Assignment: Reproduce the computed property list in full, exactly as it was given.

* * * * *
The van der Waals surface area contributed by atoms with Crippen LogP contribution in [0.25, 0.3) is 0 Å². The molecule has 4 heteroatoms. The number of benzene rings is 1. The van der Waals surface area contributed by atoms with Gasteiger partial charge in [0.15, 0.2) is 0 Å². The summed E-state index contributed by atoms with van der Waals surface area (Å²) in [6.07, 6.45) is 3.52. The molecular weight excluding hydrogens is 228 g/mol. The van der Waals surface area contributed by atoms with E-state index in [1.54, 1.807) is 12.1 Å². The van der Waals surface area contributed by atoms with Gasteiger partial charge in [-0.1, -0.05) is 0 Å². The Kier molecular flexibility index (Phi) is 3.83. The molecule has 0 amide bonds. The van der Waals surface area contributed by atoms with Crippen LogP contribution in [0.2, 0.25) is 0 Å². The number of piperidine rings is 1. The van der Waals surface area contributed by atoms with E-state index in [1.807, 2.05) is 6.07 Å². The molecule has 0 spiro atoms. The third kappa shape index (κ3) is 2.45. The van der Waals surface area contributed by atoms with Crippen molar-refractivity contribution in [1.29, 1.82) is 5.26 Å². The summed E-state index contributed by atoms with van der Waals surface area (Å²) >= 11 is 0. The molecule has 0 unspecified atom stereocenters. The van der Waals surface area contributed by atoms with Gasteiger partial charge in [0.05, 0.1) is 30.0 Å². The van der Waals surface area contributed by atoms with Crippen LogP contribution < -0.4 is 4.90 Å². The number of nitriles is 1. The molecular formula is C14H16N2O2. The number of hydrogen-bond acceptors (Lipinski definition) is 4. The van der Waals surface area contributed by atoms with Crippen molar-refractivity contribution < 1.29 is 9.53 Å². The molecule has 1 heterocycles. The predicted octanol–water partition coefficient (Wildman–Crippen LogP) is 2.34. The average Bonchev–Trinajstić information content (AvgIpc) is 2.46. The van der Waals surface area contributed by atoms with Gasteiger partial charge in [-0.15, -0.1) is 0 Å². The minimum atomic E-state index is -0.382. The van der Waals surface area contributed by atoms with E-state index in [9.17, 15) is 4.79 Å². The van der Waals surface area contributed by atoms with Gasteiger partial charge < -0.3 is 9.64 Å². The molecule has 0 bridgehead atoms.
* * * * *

The van der Waals surface area contributed by atoms with Crippen LogP contribution in [0.25, 0.3) is 0 Å². The molecule has 4 heteroatoms. The number of benzene rings is 1. The van der Waals surface area contributed by atoms with Gasteiger partial charge in [0.15, 0.2) is 0 Å². The summed E-state index contributed by atoms with van der Waals surface area (Å²) in [6.07, 6.45) is 3.52. The molecular weight excluding hydrogens is 228 g/mol. The van der Waals surface area contributed by atoms with E-state index in [1.54, 1.807) is 12.1 Å². The van der Waals surface area contributed by atoms with Gasteiger partial charge in [-0.1, -0.05) is 0 Å². The Kier molecular flexibility index (Phi) is 3.83. The molecule has 0 amide bonds. The van der Waals surface area contributed by atoms with Crippen LogP contribution in [0.2, 0.25) is 0 Å². The number of piperidine rings is 1. The van der Waals surface area contributed by atoms with E-state index in [1.807, 2.05) is 6.07 Å². The molecule has 0 spiro atoms. The third kappa shape index (κ3) is 2.45. The van der Waals surface area contributed by atoms with Crippen molar-refractivity contribution in [1.29, 1.82) is 5.26 Å². The summed E-state index contributed by atoms with van der Waals surface area (Å²) >= 11 is 0. The molecule has 0 unspecified atom stereocenters. The van der Waals surface area contributed by atoms with Gasteiger partial charge in [0.05, 0.1) is 30.0 Å². The van der Waals surface area contributed by atoms with Crippen LogP contribution < -0.4 is 4.90 Å². The number of nitriles is 1. The molecular formula is C14H16N2O2. The number of hydrogen-bond acceptors (Lipinski definition) is 4. The van der Waals surface area contributed by atoms with Crippen molar-refractivity contribution < 1.29 is 9.53 Å². The molecule has 1 heterocycles. The predicted octanol–water partition coefficient (Wildman–Crippen LogP) is 2.34. The average Bonchev–Trinajstić information content (AvgIpc) is 2.46. The van der Waals surface area contributed by atoms with Gasteiger partial charge in [-0.15, -0.1) is 0 Å². The minimum atomic E-state index is -0.382. The van der Waals surface area contributed by atoms with E-state index in [9.17, 15) is 4.79 Å². The van der Waals surface area contributed by atoms with Gasteiger partial charge < -0.3 is 9.64 Å². The molecule has 0 bridgehead atoms.